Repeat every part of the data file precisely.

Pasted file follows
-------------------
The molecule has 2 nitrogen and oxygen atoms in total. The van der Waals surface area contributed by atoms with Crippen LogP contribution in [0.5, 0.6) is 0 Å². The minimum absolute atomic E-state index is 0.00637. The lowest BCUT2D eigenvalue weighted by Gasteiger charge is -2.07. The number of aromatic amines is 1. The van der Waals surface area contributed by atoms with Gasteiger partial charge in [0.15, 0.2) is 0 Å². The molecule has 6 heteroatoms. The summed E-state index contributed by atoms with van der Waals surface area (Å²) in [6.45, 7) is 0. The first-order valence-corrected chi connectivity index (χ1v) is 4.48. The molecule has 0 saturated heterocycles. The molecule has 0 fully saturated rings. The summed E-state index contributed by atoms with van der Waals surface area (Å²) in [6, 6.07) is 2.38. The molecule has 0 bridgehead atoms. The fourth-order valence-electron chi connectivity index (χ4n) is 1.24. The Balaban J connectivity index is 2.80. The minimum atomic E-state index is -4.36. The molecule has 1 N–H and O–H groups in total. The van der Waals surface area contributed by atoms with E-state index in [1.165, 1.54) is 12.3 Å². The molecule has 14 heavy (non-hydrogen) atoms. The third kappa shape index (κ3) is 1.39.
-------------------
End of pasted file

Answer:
The molecule has 2 nitrogen and oxygen atoms in total. The van der Waals surface area contributed by atoms with Crippen LogP contribution in [0.5, 0.6) is 0 Å². The minimum absolute atomic E-state index is 0.00637. The lowest BCUT2D eigenvalue weighted by Gasteiger charge is -2.07. The number of aromatic amines is 1. The van der Waals surface area contributed by atoms with Gasteiger partial charge in [0.15, 0.2) is 0 Å². The molecule has 6 heteroatoms. The summed E-state index contributed by atoms with van der Waals surface area (Å²) in [6.45, 7) is 0. The first-order valence-corrected chi connectivity index (χ1v) is 4.48. The molecule has 0 saturated heterocycles. The molecule has 0 fully saturated rings. The summed E-state index contributed by atoms with van der Waals surface area (Å²) in [6, 6.07) is 2.38. The molecule has 0 bridgehead atoms. The fourth-order valence-electron chi connectivity index (χ4n) is 1.24. The Balaban J connectivity index is 2.80. The minimum atomic E-state index is -4.36. The molecule has 1 N–H and O–H groups in total. The van der Waals surface area contributed by atoms with E-state index in [1.165, 1.54) is 12.3 Å². The molecule has 14 heavy (non-hydrogen) atoms. The third kappa shape index (κ3) is 1.39.